Influencer is a funny word. The term isn’t new, but it has become an integral part of the Instagram generation. Often, it’s attached to people as a sign of respect for their social reach, more so than for their expertise on a certain subject. Influencers get paid up to hundreds-of-thousands of dollars for one-picture endorsements.
There are influencers in the Scotch whisky industry as well: bloggers, YouTubers, and yes, Instagrammers. However, none of the modern whisky influencers have had an impact on Scotch whisky like following men and women. They’ve had (for better or worse) a substantial impact on the industry as a whole. We who love Scotch whisky owe them all a debt of gratitude.
Because of his work as an exciseman, Irishman Aeneas Coffey saw the insides of many distilleries. Early in the 19th century he came across one of the first iterations of the column still. He took it upon himself to perfect the design, then patented it. From there, the distilling world never looked the same. Column stills have since been used to make grain whisky, a less flavorful, yet more efficiently produced whisky. It serves as a canvas that is colored in with malt whisky by the master blender.
Without Coffey there might not be Johnnie Walker, Chivas Regal, Dewar’s or Famous Grouse. Indeed, his patented Coffey still changed the Scotch whisky industry forever—though not everyone agrees on whether it was for the better. A century after its invention in 1830, famous whisky writer Aeneas MacDonald would go on to call the influence of the Coffey still “deplorable”. However, MacDonald was considered a whisky purist and despised blended whisky, so the jury is still out.
The Pattison Brothers
Robert and Walter Pattison can certainly be called whisky influencers, but don’t take it as a compliment. They’re known as the men who nearly brought down the Scotch whisky industry.
Robert and Walter Pattison
During the late 19th century Scotch whisky was booming, and the Pattison Brothers smelled opportunity. They began blending their own whisky and invested unprecedented amounts of money in advertising. In fact, at one point they trained 500 parrots to say phrases such as “Pattison’s whisky is the best!”, then gifted the birds to pub owners.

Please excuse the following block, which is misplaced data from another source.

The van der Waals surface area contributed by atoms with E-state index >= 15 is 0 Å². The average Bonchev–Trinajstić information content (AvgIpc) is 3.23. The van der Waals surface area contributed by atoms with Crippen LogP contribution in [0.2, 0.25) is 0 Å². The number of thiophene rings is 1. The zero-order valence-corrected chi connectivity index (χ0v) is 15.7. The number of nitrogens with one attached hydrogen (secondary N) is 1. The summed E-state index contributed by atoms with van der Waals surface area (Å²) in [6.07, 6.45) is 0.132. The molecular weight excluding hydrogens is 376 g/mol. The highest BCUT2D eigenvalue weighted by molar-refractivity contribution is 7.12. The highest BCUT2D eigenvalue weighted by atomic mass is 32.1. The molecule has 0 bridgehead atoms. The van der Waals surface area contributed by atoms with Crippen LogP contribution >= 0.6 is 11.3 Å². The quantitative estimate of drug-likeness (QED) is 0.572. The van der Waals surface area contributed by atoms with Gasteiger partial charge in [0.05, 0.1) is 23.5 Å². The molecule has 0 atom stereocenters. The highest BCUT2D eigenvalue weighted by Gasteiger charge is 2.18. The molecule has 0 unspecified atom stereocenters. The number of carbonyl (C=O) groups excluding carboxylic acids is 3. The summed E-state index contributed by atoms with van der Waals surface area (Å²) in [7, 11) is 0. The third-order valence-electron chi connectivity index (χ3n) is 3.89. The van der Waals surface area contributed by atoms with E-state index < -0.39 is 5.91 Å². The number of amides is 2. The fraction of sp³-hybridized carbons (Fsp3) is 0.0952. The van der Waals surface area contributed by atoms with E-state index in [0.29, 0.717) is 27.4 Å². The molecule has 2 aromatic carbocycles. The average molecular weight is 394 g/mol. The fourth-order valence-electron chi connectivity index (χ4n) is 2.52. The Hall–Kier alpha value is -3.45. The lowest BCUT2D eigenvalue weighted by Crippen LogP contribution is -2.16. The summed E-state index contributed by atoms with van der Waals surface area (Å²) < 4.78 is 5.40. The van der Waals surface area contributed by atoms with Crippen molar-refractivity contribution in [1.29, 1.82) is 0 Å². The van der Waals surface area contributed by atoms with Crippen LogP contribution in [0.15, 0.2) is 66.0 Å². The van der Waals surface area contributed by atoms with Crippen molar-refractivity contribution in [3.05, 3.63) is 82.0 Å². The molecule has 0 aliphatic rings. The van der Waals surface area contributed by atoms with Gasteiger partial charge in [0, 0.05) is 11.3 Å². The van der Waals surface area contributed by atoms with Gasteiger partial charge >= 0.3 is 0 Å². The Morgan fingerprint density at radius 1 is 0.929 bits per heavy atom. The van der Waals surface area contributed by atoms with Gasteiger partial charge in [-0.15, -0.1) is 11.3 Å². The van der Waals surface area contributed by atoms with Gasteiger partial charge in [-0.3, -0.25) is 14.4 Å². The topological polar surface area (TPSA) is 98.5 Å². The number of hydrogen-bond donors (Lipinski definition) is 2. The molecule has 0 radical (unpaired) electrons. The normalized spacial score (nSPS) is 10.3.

Although the company seemed to be thriving, by 1898 the brothers were no longer able to pay their bills. Their books were cooked through and through. After the company collapsed, a multitude of damaging stories leaked, including the tale of their passing off cheap whisky as expensive “Fine Old Glenlivet”. The brothers were sentenced for fraud and embezzlement. Not only did the Pattison Crash affect the brothers’ firm, but the entire whisky industry fell into despair as many other related businesses went under due to their shady practices. Whisky prices plummeted and it took 50 years before another distillery was built in Scotland.
Bessie Williamson arrived in Islay in 1934 for employment as an accountant at Laphroaig Distillery. However, she quickly made her way up the ranks, far overstaying her original three-month position. Notably, she held the title of distillery manager when World War II broke out. After her boss and owner Ian Hunter died in 1954 (the last generation of the founding family), she inherited the distillery. Williamson oversaw one of the most prosperous periods in the company’s history. Indeed, Laphroaig whiskies from the 1960s are still among the most revered single malt whiskies ever made.
Laphroaig simply would not be the same without whisky influencer Bessie Williamson. She turned a summer job into one of the most distinguished careers in the Scotch whisky industry. Williamson is widely credited with forecasting the growth of single malt whisky; trailblazing her way through the United Kingdom and America to promote not just Laphroaig, but also the Scotch Whisky Association.
Andrew Usher II
You don’t get named the father of the modern Scottish whisky industry for nothing. Andrew Usher II is often called a pioneer in the art of whisky blending. Chiefly, in 1853 he created one of the most successful blended whiskies—Old Vatted Glenlivet. It was one of the first-ever commercial vattings to be marketed outside of Scotland. Not long after, Usher’s company was able to buy the Edinburgh Distillery.
Andrew Usher II
Usher was quick to recognize that it wasn’t just cheap to combine grain and malt whisky, but it also led to a consistent spirit. To this day, consistency is something the big blending houses aspire to achieve. Moreover, Usher discovered that blended whisky was much more palatable to the average consumer, as malt whisky in those times would’ve been fairly heavily peated. Usher was also one of the driving forces behind North British grain distillery in Edinburgh, which is still producing whisky to this day.
Now that you’ve learned the history of scotch and the original whisky influencers, it’s time to try some yourself.